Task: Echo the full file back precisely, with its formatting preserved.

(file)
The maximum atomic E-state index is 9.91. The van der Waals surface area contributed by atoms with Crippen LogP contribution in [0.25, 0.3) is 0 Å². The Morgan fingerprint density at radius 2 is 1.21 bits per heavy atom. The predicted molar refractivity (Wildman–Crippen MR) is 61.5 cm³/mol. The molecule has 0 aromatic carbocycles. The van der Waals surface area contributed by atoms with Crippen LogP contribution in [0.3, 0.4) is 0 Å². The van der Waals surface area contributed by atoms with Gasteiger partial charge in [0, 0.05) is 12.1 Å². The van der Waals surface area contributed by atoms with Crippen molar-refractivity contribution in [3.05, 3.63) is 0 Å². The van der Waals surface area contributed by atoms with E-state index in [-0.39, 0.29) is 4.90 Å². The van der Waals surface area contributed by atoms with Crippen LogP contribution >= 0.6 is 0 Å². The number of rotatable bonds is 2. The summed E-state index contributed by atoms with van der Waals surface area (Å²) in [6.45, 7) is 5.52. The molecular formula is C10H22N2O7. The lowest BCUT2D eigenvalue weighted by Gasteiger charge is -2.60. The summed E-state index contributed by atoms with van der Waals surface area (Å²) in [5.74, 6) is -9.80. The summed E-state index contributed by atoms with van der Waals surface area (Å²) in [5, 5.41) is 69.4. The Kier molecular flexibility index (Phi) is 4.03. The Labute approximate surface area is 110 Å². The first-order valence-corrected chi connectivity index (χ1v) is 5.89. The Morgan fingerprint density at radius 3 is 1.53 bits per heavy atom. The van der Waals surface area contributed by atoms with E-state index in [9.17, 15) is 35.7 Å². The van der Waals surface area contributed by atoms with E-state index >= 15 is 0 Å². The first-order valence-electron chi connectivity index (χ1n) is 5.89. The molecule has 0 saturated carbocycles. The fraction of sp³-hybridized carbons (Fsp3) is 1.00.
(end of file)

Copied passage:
The maximum atomic E-state index is 9.91. The van der Waals surface area contributed by atoms with Crippen LogP contribution in [0.25, 0.3) is 0 Å². The Morgan fingerprint density at radius 2 is 1.21 bits per heavy atom. The predicted molar refractivity (Wildman–Crippen MR) is 61.5 cm³/mol. The molecule has 0 aromatic carbocycles. The van der Waals surface area contributed by atoms with Crippen LogP contribution in [0.3, 0.4) is 0 Å². The van der Waals surface area contributed by atoms with Gasteiger partial charge in [0, 0.05) is 12.1 Å². The van der Waals surface area contributed by atoms with Crippen molar-refractivity contribution in [3.05, 3.63) is 0 Å². The van der Waals surface area contributed by atoms with E-state index in [-0.39, 0.29) is 4.90 Å². The van der Waals surface area contributed by atoms with Crippen LogP contribution >= 0.6 is 0 Å². The number of rotatable bonds is 2. The summed E-state index contributed by atoms with van der Waals surface area (Å²) in [6.45, 7) is 5.52. The molecular formula is C10H22N2O7. The lowest BCUT2D eigenvalue weighted by Gasteiger charge is -2.60. The summed E-state index contributed by atoms with van der Waals surface area (Å²) in [5.74, 6) is -9.80. The summed E-state index contributed by atoms with van der Waals surface area (Å²) in [5, 5.41) is 69.4. The Kier molecular flexibility index (Phi) is 4.03. The Labute approximate surface area is 110 Å². The first-order valence-corrected chi connectivity index (χ1v) is 5.89. The Morgan fingerprint density at radius 3 is 1.53 bits per heavy atom. The van der Waals surface area contributed by atoms with E-state index in [9.17, 15) is 35.7 Å². The van der Waals surface area contributed by atoms with E-state index >= 15 is 0 Å². The first-order valence-electron chi connectivity index (χ1n) is 5.89. The molecule has 0 saturated carbocycles. The fraction of sp³-hybridized carbons (Fsp3) is 1.00.